Longtime Reinholds store closes

By on February 5, 2014

“You just get tired after a while and you give up a little bit,” said Jonathan Haws, owner of Sweigart’s Floor Covering. “I think that’s what happened.”

Jonathan and Robin Haws recently closed the doors to their Reinholds business, Sweigart’s Floor Covering. (Photo by Michele Walter Fry)

Jonathan and Robin Haws recently closed the doors to their Reinholds business, Sweigart’s Floor Covering. (Photo by Michele Walter Fry)


Sweigart’s had been dwindling for the last five years and finally closed its doors in early January.

“I guess mainly it was my doing. You have to grow with it and people are geared to big now-a-days. They go to the big stores now like Lowe’s and The Home Depot,” said Haws. “Most of our business was repeat work where we worked for the same people again and again over the years. That kind of business has gone.”

“Years ago, when you bought a house, it was probably where you would be the rest of your life,” Haws continued. “It’s not like it is today where people buy to start out and think they’re going to get bigger and they don’t stay … so they don’t really think about keeping stuff for a long period of time.”

Sweigart’s, located at 68 E. Main St., has been an anchor of the village community. Haws first came to the address in 1969 as an employee of Edgar L. Sweigart who started the business in 1941. After Sweigart passed away, Haws bought the business from Sweigart’s wife in 1975.

I have three sons and a daughter,” said Haws. “That’s Perry, my oldest,” he said as Perry was walking from the next-door house. “That’s as far as we could get him so far,” joked Haws. Perry, now a custodian at Ephrata High School, started working for his dad out of high school up until the business closed.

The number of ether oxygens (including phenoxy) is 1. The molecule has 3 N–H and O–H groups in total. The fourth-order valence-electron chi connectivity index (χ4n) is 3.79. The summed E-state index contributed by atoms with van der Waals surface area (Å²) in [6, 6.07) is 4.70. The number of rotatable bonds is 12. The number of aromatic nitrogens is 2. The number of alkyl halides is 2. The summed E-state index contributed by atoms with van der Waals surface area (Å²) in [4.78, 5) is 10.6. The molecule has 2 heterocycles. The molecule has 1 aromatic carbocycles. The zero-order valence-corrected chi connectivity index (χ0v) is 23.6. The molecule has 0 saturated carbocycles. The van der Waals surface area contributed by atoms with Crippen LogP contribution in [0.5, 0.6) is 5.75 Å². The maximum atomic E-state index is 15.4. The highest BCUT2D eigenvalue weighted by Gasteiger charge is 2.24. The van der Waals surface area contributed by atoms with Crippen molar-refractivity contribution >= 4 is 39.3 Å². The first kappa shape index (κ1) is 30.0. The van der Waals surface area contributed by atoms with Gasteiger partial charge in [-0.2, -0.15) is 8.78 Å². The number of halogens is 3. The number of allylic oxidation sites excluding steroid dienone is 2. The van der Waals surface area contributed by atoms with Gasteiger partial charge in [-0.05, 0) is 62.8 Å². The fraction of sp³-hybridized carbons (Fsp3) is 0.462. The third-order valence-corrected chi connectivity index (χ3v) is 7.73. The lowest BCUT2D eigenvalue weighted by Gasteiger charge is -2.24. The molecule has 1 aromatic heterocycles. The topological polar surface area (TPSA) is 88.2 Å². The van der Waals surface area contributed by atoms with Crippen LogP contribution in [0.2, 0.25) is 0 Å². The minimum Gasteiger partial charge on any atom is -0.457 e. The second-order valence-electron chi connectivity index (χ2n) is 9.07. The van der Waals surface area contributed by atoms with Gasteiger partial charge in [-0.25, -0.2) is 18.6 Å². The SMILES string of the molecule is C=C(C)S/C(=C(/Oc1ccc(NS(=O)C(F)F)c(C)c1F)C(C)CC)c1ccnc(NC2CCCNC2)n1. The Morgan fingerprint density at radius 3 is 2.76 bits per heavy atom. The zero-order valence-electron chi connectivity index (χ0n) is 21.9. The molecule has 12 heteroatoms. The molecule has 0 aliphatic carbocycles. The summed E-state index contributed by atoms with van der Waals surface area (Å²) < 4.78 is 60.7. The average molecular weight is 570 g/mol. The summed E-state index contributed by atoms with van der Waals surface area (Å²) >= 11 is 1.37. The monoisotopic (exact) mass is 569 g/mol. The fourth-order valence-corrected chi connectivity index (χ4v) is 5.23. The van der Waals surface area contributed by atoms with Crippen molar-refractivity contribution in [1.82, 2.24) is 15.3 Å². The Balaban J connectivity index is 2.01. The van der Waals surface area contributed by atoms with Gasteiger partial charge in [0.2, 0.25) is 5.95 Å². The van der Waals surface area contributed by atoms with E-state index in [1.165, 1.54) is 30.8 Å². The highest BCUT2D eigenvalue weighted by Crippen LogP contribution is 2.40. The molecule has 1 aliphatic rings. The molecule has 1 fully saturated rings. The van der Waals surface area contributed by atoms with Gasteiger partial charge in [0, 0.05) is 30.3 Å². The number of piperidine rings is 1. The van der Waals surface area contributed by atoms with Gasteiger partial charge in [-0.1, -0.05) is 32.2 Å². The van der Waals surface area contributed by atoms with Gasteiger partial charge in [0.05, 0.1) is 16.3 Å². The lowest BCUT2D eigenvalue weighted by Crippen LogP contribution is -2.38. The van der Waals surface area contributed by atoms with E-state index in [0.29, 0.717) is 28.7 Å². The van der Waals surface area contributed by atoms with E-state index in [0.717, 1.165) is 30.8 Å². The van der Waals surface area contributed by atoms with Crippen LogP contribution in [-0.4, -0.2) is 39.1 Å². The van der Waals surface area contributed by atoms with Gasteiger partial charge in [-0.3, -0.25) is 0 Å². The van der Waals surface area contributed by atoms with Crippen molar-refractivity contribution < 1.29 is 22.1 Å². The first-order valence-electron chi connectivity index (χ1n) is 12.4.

“We also did a lot of big jobs for builders like Doneckers, when they built the men’s store and all the guest houses, D&E, and a lot of places in Reading,” said Perry.

It was a family business with Robin, Haws’ wife, and all the kids at some point working for him.

“We bought the store when Jenny was two,” said Robin. “She used to take a nap on the cot back in the linoleum racks. Bradley cut his fingertip off.”

“Almost everyone knows the inside of this house because I had my kids and everybody came here. I always had a lot of kids here and they all came back after they went to school. Everybody’s in the kitchen.”

Robin is a collector of “a bunch of dumb stuff over the years,” and with antique chocolate pots on display (yes, especially for hot chocolate). It’s not hard to see why she was a popular mom on the block.

When asked of his future plans, Jonathan said, “I’m going to very much do nothing.”

“The business did us good,” he continued. “We raised four kids and put two through college and I don’t owe anyone any money. We didn’t really advertise. It was all word-of-mouth and we want to say thank you to all those customers who stuck with us for all those years.”

While the new owner of the building on Main Street is converting it into a home, Jonathan and Robin Haws will be one block away sitting on their porch reading mystery and political books.

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